With beautiful flowers and a beautiful scent, it’s easy to see why lilac is such a well-loved plant.
Crocosmia bring flashes of bright colour and vibrance to a garden, with their graceful, delicately arching flower stalks...
Ceanothus is a beautiful and eye-catching perennial shrub. The vivid and prolific blooms are usually blue, but white and...
Hailing from a diverse range of habitats/regions, there’s a Euphorbia to suit you – whether you’re looking for a...
Commonly known as the butterfly bush, Buddleia davidii is a hardy, summer flowering shrub which is very easy to grow.
A slow-growing and easy-to-care-for plant, the bay tree is extremely popular. The aromatic leaves are widely used in all...
The Ornamental Quince is a small, pretty shrub with lots to offer to any garden.
You may have heard of Carnations, Sweet Williams, and Pinks - these are all types of Dianthus, the collective name for...
The many different species of Verbena are great for bringing useful pollinators to the garden.
Gypsophila has earned its nickname from the sweet-sour milk smell of its flowers, which resemble that of baby’s breath.
The vibrant blue flowers of Forget-Me-Nots make them a pretty choice for brightening a spring garden.
Cultivated in herb gardens for centuries, Basil is one of the easiest herbs to grow from seed and it makes a delicious...
Coriander is a must in salads and as a fragrant green addition to Indian, Thai and Chinese curries.
It seems that most people now have at a few chilli pepper plants at home.
Peppermint is super easy to grow. The flowers attract beneficial wildlife to the garden, and peppermint plants are...
What vegetables to plant in May
May is a busy time for seed sowing, especially in the vegetable garden. Although the weather is much warmer, there’s still a chance of cold snaps in early May, so some seeds are still better sown in pots or modules indoors and placed in a greenhouse or on a sunny windowsill to germinate and grow on until June. For seeds sown directly outdoors, prepare the ground first by digging it over, clearing weeds and stones, and raking it smooth.
To harden off tender seedlings before planting them out, place them outdoors during the day and move them back inside at night. Do this for between 7-10 days before planting out.
- Runner and French beans
- Brussels sprouts
- Swiss chard
- Tomatoes in greenhouses
What vegetables to harvest in May
May is a great time in your vegetable garden. You’ll really start to see all the hard work paying off, with the following vegetables ready to harvest in May.
- Salad leaves
- Spring cabbage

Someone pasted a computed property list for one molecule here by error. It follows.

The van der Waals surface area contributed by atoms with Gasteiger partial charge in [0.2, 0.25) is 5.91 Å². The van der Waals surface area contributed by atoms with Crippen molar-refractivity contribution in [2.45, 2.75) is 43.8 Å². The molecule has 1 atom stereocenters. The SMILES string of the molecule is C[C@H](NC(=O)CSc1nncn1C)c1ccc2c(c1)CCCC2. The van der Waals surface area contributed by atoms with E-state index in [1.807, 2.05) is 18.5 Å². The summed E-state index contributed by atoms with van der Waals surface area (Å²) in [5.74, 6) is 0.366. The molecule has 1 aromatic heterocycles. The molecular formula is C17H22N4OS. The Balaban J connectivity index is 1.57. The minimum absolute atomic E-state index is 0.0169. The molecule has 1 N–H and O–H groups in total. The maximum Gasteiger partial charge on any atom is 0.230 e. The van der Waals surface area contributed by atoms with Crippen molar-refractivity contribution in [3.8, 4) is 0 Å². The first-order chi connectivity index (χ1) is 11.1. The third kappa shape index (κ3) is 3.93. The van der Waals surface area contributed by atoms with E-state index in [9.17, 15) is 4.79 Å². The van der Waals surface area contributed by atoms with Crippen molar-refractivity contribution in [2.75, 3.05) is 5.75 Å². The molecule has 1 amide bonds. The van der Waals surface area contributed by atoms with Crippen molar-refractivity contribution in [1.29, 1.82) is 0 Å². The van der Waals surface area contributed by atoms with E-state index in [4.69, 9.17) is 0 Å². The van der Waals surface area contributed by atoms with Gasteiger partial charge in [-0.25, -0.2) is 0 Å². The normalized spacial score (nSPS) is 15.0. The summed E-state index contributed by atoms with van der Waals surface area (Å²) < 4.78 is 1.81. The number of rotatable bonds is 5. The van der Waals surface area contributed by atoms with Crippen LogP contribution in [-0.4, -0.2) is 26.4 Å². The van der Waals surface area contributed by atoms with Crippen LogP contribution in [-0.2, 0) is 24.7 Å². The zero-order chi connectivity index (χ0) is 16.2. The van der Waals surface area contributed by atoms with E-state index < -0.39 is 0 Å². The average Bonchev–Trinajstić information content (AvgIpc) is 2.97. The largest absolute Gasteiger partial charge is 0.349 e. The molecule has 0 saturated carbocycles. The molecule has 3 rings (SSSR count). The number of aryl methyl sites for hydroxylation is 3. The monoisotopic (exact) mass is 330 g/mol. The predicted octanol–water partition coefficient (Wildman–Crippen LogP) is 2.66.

Vegetable plant maintenance in May
- Transplant Brussels sprouts plants to their final cropping positions.
- As the weather warms up, weeds start growing and garden pests like slugs and snails become more active. Watch out for early signs of pests and disease and tackle them before they get out of hand.
- Remember that insects such as ladybirds help to tackle garden pests, so use pesticides with caution to avoid harming beneficial wildlife.
- Potatoes - earth up potatoes, drawing soil up around the lower part of the plant to exclude light from the developing tubers, which become green and poisonous if exposed to light.
- Tomatoes - start hardening off tomato seedlings for planting outdoors in June.
- Broad beans - pinch out the tips of broad bean plants once beans start to appear, to reduce the risk of blackfly.
- Weed beds regularly.
- Put up supports for climbing beans and pea plants.
What fruit to plant in May
Plant soft fruit in May including:
What fruit to harvest in May
- You can pick rhubarb throughout May and into June. At the end of June you should stop to give plants time to build up their strength for next year.
Fruit plant maintenance in May
- Soft fruit bushes like blackcurrants, gooseberries and summer-fruiting raspberries are flowering and starting to develop fruits this month. Keep an eye on progress – while the plants are in flower.
- It’s important that pollinators are able to get to the flowers, but once fruit starts to develop you may need to cover it with nets to stop birds stealing it before you can enjoy it!
- Soft fruit bushes can still be planted in May but remember to water them regularly during the first year after planting while they are getting established.
- Strawberries should be protected with netting against birds.
- When harvesting rhubarb, leave at least half the stems on each plant.
- Check gooseberry bushes for sawfly and squash any caterpillars you see.
- Hang pheromone traps in plum and apple trees to control pests like plum moth and codling moth.
- Thin out excess and overcrowded raspberry canes.
What roses to Plant in May
May is a great month for roses, with so many of them just starting to come into bloom.